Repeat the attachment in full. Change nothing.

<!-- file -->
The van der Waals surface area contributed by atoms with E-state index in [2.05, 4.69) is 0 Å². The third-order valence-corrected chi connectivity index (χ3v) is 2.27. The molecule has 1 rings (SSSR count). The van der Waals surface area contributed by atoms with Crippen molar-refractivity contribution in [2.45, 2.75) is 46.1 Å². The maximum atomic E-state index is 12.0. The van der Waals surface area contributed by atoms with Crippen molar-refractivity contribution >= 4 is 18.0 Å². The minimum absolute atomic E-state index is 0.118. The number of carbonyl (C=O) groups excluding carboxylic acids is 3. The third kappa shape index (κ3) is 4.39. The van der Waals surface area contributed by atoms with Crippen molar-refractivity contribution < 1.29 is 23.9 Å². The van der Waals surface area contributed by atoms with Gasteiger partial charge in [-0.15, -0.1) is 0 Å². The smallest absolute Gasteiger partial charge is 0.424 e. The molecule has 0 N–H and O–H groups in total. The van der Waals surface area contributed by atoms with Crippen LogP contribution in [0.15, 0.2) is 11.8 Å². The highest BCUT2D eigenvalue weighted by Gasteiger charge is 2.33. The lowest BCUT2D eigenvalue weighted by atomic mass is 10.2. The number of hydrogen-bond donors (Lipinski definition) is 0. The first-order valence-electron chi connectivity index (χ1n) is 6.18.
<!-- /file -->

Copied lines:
The van der Waals surface area contributed by atoms with E-state index in [2.05, 4.69) is 0 Å². The third-order valence-corrected chi connectivity index (χ3v) is 2.27. The molecule has 1 rings (SSSR count). The van der Waals surface area contributed by atoms with Crippen molar-refractivity contribution in [2.45, 2.75) is 46.1 Å². The maximum atomic E-state index is 12.0. The van der Waals surface area contributed by atoms with Crippen molar-refractivity contribution >= 4 is 18.0 Å². The minimum absolute atomic E-state index is 0.118. The number of carbonyl (C=O) groups excluding carboxylic acids is 3. The third kappa shape index (κ3) is 4.39. The van der Waals surface area contributed by atoms with Crippen molar-refractivity contribution < 1.29 is 23.9 Å². The van der Waals surface area contributed by atoms with Gasteiger partial charge in [-0.15, -0.1) is 0 Å². The smallest absolute Gasteiger partial charge is 0.424 e. The molecule has 0 N–H and O–H groups in total. The van der Waals surface area contributed by atoms with Crippen LogP contribution in [0.15, 0.2) is 11.8 Å². The highest BCUT2D eigenvalue weighted by Gasteiger charge is 2.33. The lowest BCUT2D eigenvalue weighted by atomic mass is 10.2. The number of hydrogen-bond donors (Lipinski definition) is 0. The first-order valence-electron chi connectivity index (χ1n) is 6.18.